The Hematologist

January-February 2019, Volume 16, Issue 1

CAR-T Comes to the Rescue: Cell Therapy Makes 2018 Headlines in the Management of Relapsed Large B-cell Lymphoma

Paul Moss, PhD Professor of Haematology
University of Birmingham, Birmingham, United Kingdom

Published on: December 21, 2018

A year is a long time in hematology. On December 28, 2017, Dr. Sattva S. Neelapu’s article in the New England Journal of Medicine reported on the phase II ZUMA-1 trial of CD19-directed chimeric antigen receptor T-cell (CAR-T) therapy with axicabtagene ciloleucel (axi-cel) for patients with refractory large B-cell lymphoma.1 Patients with refractory disease were given CD19-targeted CAR T cells after receiving a conditioning regimen of low-dose cyclophosphamide and fludarabine (n=111). A response rate of 82 percent was reported, with 40 percent of patients still in complete remission (CR) at 15 months. The last 12 months saw a lot of activity in this area, with an updated report on this cohort, a second landmark trial leading to an additional licensed product, and a flurry of laboratory and clinical innovation. So how does the landscape for CAR-T treatment of lymphoma look in December 2018?

It is certainly true that the clinical outlook for patients with relapsed or refractory aggressive B-cell lymphoma is poor with conventional therapies. The SCHOLAR-1 study is frequently quoted in CAR-T studies. SCHOLAR-1 was an international retrospective study of salvage therapy outcomes in patients with non-Hodgkin lymphoma who had aggressive B-cell lymphoma resistant to chemotherapy, or who relapsed within 12 months after autologous stem cell transplantation (ASCT). An objective response rate of only 26 percent was observed, with a complete response rate of 7 percent and a median overall survival (OS) of 6.3 months. It is against this rather bleak landscape that CAR-T therapies are being compared.

A good place to start at the end of this year is with the updated report on the ground-breaking ZUMA-1 trial. First, we must remember the pathological criteria for recruitment, which were large B-cell lymphoma including diffuse large B-cell lymphoma (DLBCL), primary mediastinal B-cell lymphoma (PMBCL), and transformed follicular lymphoma (FL). Furthermore, patients had refractory disease, which was defined as progressive or stable disease, as the best response to the most recent chemotherapy regimen or disease progression or relapse within 12 months after ASCT. Therapy with axi-cel was deliverable to 91 percent of enrolled patients, and the median time to delivery after leukapheresis was an impressive 17 days. These results led to U.S. Food and Drug Administration (FDA) approval of axi-cel for patients with relapsed or refractory large B-cell lymphoma including DLBCL, PMBCL, transformed FL and high-grade B-cell lymphoma after at least two lines of systemic therapy.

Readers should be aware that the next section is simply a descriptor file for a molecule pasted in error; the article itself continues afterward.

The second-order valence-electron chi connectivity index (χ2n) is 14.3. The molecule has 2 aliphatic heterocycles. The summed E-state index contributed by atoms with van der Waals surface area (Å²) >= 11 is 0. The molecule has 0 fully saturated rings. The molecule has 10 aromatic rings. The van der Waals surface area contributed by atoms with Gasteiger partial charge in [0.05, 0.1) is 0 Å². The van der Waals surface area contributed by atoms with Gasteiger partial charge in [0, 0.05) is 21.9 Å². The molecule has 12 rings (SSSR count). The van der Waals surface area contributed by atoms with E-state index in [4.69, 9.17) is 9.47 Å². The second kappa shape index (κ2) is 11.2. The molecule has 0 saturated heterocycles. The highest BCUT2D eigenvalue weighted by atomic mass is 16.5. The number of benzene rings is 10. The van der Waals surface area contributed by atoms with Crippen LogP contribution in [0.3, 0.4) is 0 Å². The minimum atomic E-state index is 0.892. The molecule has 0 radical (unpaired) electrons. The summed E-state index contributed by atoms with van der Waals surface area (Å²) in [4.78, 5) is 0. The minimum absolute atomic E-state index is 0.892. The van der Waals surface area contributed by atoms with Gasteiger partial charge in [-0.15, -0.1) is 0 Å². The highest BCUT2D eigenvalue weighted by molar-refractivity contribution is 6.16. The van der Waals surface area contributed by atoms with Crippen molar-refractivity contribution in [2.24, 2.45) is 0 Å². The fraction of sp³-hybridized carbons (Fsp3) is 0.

The important aforementioned report by Dr. Neelapu and colleagues extends the median follow-up from 15 to 27 months and is now one of the longest studies of CAR-T therapy.2 How much changed in 12 months? The answer, perhaps encouragingly, is “not very much.” Clinical responses to CAR-T therapy are concertinaed into a short period such that the response at three months is highly predictive of long-term outcome. This reflects the startling speed by which clinical responses, and indeed adverse effects, can be observed following CAR-T infusion. The median time to response is one month, and some of the immunologic observations are rather dizzying, with T cells expanding up to 10,000 times and mediating a peak CAR-T expansion within the first 14 days. It has been estimated that each infused cell may kill up to 100,000 tumor cells, and as such, it is perhaps not surprising that long-term survival or exhaustion of the product can represent a challenge. However, this may not even be required, as a few months of CAR-T survival may be enough.

Against the backdrop of this rapid immunologic barrage against the tumor, it is encouraging that long-term CRs are seen at 27 months. Overall 37 percent of patients remained in an investigator-assessed CR at this timepoint. The median duration of response was 11.1 months with a median OS that was not reached, but that was estimated at more than two years, and a median progression-free survival of nearly six months.